"There's a wider band of consumers that really believe that free-from foods offer a healthier lifestyle - that cutting wheat or dairy out of their diet may simply be better for them," she says.
And she says retailers are also stimulating awareness and interest as they introduce products and make them available to mainstream consumers.
During the BBC's recent broadcast of the six-hour Australian Open semi-final between Andy Murray and Novak Djokovic, commentators noted how Djokovic and Murray were now on gluten-free diets, which they linked to their performance and endurance.
It was golden news to food marketers looking to grow the "free-from" foods market.
But it has been reported Djokovic had undiagnosed Coeliac's Disease, an auto-immune reaction that damages the lining of the small intestine, triggered by gluten found in wheat, barley and rye.
For sufferers, avoiding gluten is a challenge as it is used in hundreds of thousands of processed foods, from soups to self-basting poultry.
And there is more gluten in our modern diet - in particular the modern loaf. Bread used to be a fermented product, which allowed the breakdown of proteins such as gluten.
But it is now almost entirely industrialised using additives, so most supermarket loaves contain much more pure gluten.
"People in the UK are eating a much higher level of wheat-based products," says Kristian Bravin. "People are often eating wheat-based foods (such as bread or pasta) three times a day."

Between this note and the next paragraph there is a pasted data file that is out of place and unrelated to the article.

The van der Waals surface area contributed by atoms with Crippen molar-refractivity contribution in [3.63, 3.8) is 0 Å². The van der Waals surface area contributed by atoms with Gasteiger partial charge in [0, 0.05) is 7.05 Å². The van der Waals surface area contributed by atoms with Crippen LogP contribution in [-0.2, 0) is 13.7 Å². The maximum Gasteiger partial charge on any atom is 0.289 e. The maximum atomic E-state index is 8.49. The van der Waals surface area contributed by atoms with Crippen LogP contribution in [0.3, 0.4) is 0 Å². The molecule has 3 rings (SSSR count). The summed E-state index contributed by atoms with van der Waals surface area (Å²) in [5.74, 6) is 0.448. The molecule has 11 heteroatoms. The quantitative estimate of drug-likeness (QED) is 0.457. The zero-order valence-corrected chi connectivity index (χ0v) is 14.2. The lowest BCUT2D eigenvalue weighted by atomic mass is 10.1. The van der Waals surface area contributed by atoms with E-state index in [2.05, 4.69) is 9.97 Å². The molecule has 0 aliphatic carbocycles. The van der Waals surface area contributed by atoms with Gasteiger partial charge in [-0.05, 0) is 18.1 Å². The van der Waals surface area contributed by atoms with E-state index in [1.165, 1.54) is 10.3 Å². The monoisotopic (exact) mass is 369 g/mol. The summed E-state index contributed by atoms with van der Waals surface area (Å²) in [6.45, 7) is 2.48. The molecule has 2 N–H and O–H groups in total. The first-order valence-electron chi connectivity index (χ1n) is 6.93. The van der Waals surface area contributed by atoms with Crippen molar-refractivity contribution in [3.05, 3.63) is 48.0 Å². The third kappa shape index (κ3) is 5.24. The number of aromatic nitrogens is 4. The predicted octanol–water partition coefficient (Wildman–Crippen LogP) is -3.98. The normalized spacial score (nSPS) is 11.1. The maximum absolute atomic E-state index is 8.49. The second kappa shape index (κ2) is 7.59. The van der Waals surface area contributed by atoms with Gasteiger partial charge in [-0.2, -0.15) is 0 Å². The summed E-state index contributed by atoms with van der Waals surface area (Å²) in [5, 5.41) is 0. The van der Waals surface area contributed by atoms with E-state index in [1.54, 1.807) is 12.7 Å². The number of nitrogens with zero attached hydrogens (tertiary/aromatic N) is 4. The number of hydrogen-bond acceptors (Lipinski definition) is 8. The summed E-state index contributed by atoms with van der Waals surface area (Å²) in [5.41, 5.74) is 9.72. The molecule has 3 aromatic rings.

Our diets have changed more since the 50s than they have in the last 2,000 years and even more so in the last three decades.
And this, says Bravin, is the background to many of the theories about the rise in food allergies.
There has been a massive decrease in Vitamin D in our diets from fish, eggs, and grass-fed animal products, which has already been linked to some cancers and cardiovascular problems.
We have also switched from eating butter and other saturated fats to consuming lots of vegetable oils in margarines and processed foods - a development some scientists believe is also involved in stimulating the immune system in a way that can cause damage.
On top of that we are eating less fresh fruit and vegetables and some scientists link a lack during childhood to the inadequate development of a normal immune system.
"One of the theories is down to the pollution and the environment and things we're exposed to in the air stimulating your immune system," says Bravin
"Another theory why we are having more allergies now is that we're too clean, too sterile - we don't allow the immune system to develop in way it should do."
The experts believe as new foods are developed and adopted new allergens will develop.
But for now they hope people will stop self-diagnosing and seek professional advice before altering their diets substantially.
The modern diet, it seems, is not very good for us. Or as the great American food writer Michael Pollan wrote recently, the answer to a lot of what ails us could be avoided by a simple rule - of not eating what he calls "foodlike substances".
"Eat food. Not too much. Mostly plants."
The Food Programmeis broadcast on Radio 4, Sundays at 12.30 GMT, repeated Mondays at 15.30 GMT. Hear Sheila Dillon'sreport on food allergieson Sunday 18 or Monday 19 March or listen online at the above links.